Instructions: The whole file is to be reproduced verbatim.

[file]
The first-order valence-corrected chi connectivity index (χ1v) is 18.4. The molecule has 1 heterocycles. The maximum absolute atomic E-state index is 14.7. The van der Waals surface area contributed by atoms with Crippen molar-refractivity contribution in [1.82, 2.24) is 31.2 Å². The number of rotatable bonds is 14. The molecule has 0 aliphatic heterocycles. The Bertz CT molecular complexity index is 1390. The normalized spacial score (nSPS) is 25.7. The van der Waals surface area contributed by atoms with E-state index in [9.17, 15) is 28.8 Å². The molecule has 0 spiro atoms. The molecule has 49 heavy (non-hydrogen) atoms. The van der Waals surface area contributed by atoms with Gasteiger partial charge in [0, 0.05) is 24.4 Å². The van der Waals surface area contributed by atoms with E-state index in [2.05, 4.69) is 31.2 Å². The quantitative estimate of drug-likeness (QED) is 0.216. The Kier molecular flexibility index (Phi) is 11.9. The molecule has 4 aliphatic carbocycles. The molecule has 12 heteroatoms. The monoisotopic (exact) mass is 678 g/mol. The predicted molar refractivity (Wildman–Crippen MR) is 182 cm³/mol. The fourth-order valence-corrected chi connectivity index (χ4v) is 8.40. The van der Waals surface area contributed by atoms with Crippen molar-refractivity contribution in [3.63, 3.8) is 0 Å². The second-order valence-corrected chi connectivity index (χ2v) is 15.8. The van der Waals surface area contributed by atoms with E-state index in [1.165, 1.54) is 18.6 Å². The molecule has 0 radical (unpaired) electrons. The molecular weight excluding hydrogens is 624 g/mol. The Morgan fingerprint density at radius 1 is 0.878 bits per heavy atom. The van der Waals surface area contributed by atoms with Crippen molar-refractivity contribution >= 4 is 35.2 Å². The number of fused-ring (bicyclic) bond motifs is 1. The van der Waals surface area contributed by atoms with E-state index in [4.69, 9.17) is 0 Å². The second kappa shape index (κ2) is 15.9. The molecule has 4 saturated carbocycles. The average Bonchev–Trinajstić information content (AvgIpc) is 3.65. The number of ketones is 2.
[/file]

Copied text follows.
The first-order valence-corrected chi connectivity index (χ1v) is 18.4. The molecule has 1 heterocycles. The maximum absolute atomic E-state index is 14.7. The van der Waals surface area contributed by atoms with Crippen molar-refractivity contribution in [1.82, 2.24) is 31.2 Å². The number of rotatable bonds is 14. The molecule has 0 aliphatic heterocycles. The Bertz CT molecular complexity index is 1390. The normalized spacial score (nSPS) is 25.7. The van der Waals surface area contributed by atoms with E-state index in [9.17, 15) is 28.8 Å². The molecule has 0 spiro atoms. The molecule has 49 heavy (non-hydrogen) atoms. The van der Waals surface area contributed by atoms with Gasteiger partial charge in [0, 0.05) is 24.4 Å². The van der Waals surface area contributed by atoms with E-state index in [2.05, 4.69) is 31.2 Å². The quantitative estimate of drug-likeness (QED) is 0.216. The Kier molecular flexibility index (Phi) is 11.9. The molecule has 4 aliphatic carbocycles. The molecule has 12 heteroatoms. The monoisotopic (exact) mass is 678 g/mol. The predicted molar refractivity (Wildman–Crippen MR) is 182 cm³/mol. The fourth-order valence-corrected chi connectivity index (χ4v) is 8.40. The van der Waals surface area contributed by atoms with Crippen molar-refractivity contribution in [3.63, 3.8) is 0 Å². The second-order valence-corrected chi connectivity index (χ2v) is 15.8. The van der Waals surface area contributed by atoms with E-state index in [1.165, 1.54) is 18.6 Å². The molecule has 0 radical (unpaired) electrons. The molecular weight excluding hydrogens is 624 g/mol. The Morgan fingerprint density at radius 1 is 0.878 bits per heavy atom. The van der Waals surface area contributed by atoms with Crippen molar-refractivity contribution >= 4 is 35.2 Å². The number of fused-ring (bicyclic) bond motifs is 1. The van der Waals surface area contributed by atoms with E-state index in [4.69, 9.17) is 0 Å². The second kappa shape index (κ2) is 15.9. The molecule has 4 saturated carbocycles. The average Bonchev–Trinajstić information content (AvgIpc) is 3.65. The number of ketones is 2.